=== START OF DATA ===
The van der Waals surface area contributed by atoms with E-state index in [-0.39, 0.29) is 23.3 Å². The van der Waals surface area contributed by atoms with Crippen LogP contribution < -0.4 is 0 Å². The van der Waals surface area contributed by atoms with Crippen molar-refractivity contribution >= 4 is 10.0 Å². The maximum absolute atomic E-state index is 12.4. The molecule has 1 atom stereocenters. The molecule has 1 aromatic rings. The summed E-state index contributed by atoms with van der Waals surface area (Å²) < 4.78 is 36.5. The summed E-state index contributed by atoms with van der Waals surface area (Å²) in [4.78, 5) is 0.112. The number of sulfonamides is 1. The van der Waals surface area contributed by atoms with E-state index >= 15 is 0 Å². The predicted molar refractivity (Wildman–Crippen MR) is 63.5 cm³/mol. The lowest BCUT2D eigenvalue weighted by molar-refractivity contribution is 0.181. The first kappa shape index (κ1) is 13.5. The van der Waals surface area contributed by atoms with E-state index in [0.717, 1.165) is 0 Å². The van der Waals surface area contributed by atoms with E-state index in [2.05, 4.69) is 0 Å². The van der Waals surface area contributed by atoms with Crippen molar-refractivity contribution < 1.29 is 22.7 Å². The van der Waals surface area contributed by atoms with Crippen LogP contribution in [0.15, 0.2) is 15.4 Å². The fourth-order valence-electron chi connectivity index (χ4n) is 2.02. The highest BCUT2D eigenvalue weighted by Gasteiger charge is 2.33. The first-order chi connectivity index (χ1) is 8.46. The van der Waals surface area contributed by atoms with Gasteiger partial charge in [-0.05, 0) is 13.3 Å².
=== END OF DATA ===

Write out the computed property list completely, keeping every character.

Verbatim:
The van der Waals surface area contributed by atoms with E-state index in [-0.39, 0.29) is 23.3 Å². The van der Waals surface area contributed by atoms with Crippen LogP contribution < -0.4 is 0 Å². The van der Waals surface area contributed by atoms with Crippen molar-refractivity contribution >= 4 is 10.0 Å². The maximum absolute atomic E-state index is 12.4. The molecule has 1 atom stereocenters. The molecule has 1 aromatic rings. The summed E-state index contributed by atoms with van der Waals surface area (Å²) < 4.78 is 36.5. The summed E-state index contributed by atoms with van der Waals surface area (Å²) in [4.78, 5) is 0.112. The number of sulfonamides is 1. The van der Waals surface area contributed by atoms with E-state index >= 15 is 0 Å². The predicted molar refractivity (Wildman–Crippen MR) is 63.5 cm³/mol. The lowest BCUT2D eigenvalue weighted by molar-refractivity contribution is 0.181. The first kappa shape index (κ1) is 13.5. The van der Waals surface area contributed by atoms with E-state index in [0.717, 1.165) is 0 Å². The van der Waals surface area contributed by atoms with E-state index in [2.05, 4.69) is 0 Å². The van der Waals surface area contributed by atoms with Crippen molar-refractivity contribution < 1.29 is 22.7 Å². The van der Waals surface area contributed by atoms with Crippen LogP contribution in [0.15, 0.2) is 15.4 Å². The fourth-order valence-electron chi connectivity index (χ4n) is 2.02. The highest BCUT2D eigenvalue weighted by Gasteiger charge is 2.33. The first-order chi connectivity index (χ1) is 8.46. The van der Waals surface area contributed by atoms with Gasteiger partial charge in [-0.05, 0) is 13.3 Å².